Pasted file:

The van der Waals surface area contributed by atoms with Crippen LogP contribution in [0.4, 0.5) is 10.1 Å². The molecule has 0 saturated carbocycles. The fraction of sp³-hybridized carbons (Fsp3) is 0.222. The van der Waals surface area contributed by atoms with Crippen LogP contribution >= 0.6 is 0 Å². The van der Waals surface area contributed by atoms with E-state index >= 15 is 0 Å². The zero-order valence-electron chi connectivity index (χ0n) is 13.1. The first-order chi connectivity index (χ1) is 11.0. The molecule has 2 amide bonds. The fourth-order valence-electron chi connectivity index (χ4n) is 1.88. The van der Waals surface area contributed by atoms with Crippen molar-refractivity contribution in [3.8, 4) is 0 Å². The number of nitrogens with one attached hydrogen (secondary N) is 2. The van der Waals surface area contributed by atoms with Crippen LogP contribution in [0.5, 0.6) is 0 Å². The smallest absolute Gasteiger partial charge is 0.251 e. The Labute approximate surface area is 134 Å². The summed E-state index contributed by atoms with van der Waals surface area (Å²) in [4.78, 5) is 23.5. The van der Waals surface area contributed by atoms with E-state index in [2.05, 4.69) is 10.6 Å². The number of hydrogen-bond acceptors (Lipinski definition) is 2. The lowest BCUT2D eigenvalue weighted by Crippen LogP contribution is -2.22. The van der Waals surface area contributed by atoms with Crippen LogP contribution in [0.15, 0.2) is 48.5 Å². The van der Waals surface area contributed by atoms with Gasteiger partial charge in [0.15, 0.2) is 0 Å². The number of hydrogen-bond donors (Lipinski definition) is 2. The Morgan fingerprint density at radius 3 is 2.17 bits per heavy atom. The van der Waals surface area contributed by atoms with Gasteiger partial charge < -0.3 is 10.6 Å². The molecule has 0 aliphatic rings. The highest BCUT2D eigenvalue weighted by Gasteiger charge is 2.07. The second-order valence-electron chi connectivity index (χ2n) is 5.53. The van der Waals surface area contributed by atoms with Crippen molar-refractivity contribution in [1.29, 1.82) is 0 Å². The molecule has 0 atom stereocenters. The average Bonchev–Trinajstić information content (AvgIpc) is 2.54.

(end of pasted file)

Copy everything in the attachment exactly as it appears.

The van der Waals surface area contributed by atoms with Crippen LogP contribution in [0.4, 0.5) is 10.1 Å². The molecule has 0 saturated carbocycles. The fraction of sp³-hybridized carbons (Fsp3) is 0.222. The van der Waals surface area contributed by atoms with Crippen LogP contribution >= 0.6 is 0 Å². The van der Waals surface area contributed by atoms with E-state index >= 15 is 0 Å². The zero-order valence-electron chi connectivity index (χ0n) is 13.1. The first-order chi connectivity index (χ1) is 11.0. The molecule has 2 amide bonds. The fourth-order valence-electron chi connectivity index (χ4n) is 1.88. The van der Waals surface area contributed by atoms with Crippen molar-refractivity contribution in [3.8, 4) is 0 Å². The number of nitrogens with one attached hydrogen (secondary N) is 2. The van der Waals surface area contributed by atoms with Crippen LogP contribution in [0.5, 0.6) is 0 Å². The smallest absolute Gasteiger partial charge is 0.251 e. The Labute approximate surface area is 134 Å². The summed E-state index contributed by atoms with van der Waals surface area (Å²) in [4.78, 5) is 23.5. The van der Waals surface area contributed by atoms with E-state index in [2.05, 4.69) is 10.6 Å². The number of hydrogen-bond acceptors (Lipinski definition) is 2. The lowest BCUT2D eigenvalue weighted by Crippen LogP contribution is -2.22. The van der Waals surface area contributed by atoms with Crippen LogP contribution in [0.15, 0.2) is 48.5 Å². The van der Waals surface area contributed by atoms with Gasteiger partial charge in [0.15, 0.2) is 0 Å². The number of hydrogen-bond donors (Lipinski definition) is 2. The Morgan fingerprint density at radius 3 is 2.17 bits per heavy atom. The van der Waals surface area contributed by atoms with Gasteiger partial charge < -0.3 is 10.6 Å². The molecule has 0 aliphatic rings. The highest BCUT2D eigenvalue weighted by Gasteiger charge is 2.07. The second-order valence-electron chi connectivity index (χ2n) is 5.53. The van der Waals surface area contributed by atoms with Crippen molar-refractivity contribution in [1.29, 1.82) is 0 Å². The molecule has 0 atom stereocenters. The average Bonchev–Trinajstić information content (AvgIpc) is 2.54.